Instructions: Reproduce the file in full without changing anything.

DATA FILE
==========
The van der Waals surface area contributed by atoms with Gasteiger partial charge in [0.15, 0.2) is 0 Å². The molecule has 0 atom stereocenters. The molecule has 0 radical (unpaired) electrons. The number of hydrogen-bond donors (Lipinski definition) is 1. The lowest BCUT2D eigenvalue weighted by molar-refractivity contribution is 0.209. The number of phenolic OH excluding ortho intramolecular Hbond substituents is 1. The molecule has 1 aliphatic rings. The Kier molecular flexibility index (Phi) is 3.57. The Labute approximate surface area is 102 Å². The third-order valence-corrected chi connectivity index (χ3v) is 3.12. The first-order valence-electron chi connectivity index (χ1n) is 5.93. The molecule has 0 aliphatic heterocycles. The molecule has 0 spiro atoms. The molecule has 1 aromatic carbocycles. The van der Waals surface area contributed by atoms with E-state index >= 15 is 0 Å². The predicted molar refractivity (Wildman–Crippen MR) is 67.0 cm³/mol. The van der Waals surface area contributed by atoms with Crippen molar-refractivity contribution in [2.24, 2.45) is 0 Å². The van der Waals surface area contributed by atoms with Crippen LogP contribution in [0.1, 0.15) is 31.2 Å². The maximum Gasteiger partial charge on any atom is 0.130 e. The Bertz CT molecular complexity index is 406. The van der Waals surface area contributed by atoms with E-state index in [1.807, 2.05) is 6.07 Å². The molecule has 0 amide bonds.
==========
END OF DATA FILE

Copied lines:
The van der Waals surface area contributed by atoms with Gasteiger partial charge in [0.15, 0.2) is 0 Å². The molecule has 0 atom stereocenters. The molecule has 0 radical (unpaired) electrons. The number of hydrogen-bond donors (Lipinski definition) is 1. The lowest BCUT2D eigenvalue weighted by molar-refractivity contribution is 0.209. The number of phenolic OH excluding ortho intramolecular Hbond substituents is 1. The molecule has 1 aliphatic rings. The Kier molecular flexibility index (Phi) is 3.57. The Labute approximate surface area is 102 Å². The third-order valence-corrected chi connectivity index (χ3v) is 3.12. The first-order valence-electron chi connectivity index (χ1n) is 5.93. The molecule has 0 aliphatic heterocycles. The molecule has 0 spiro atoms. The molecule has 1 aromatic carbocycles. The van der Waals surface area contributed by atoms with E-state index >= 15 is 0 Å². The predicted molar refractivity (Wildman–Crippen MR) is 67.0 cm³/mol. The van der Waals surface area contributed by atoms with Crippen molar-refractivity contribution in [2.24, 2.45) is 0 Å². The van der Waals surface area contributed by atoms with Crippen LogP contribution in [0.1, 0.15) is 31.2 Å². The maximum Gasteiger partial charge on any atom is 0.130 e. The Bertz CT molecular complexity index is 406. The van der Waals surface area contributed by atoms with E-state index in [1.807, 2.05) is 6.07 Å². The molecule has 0 amide bonds.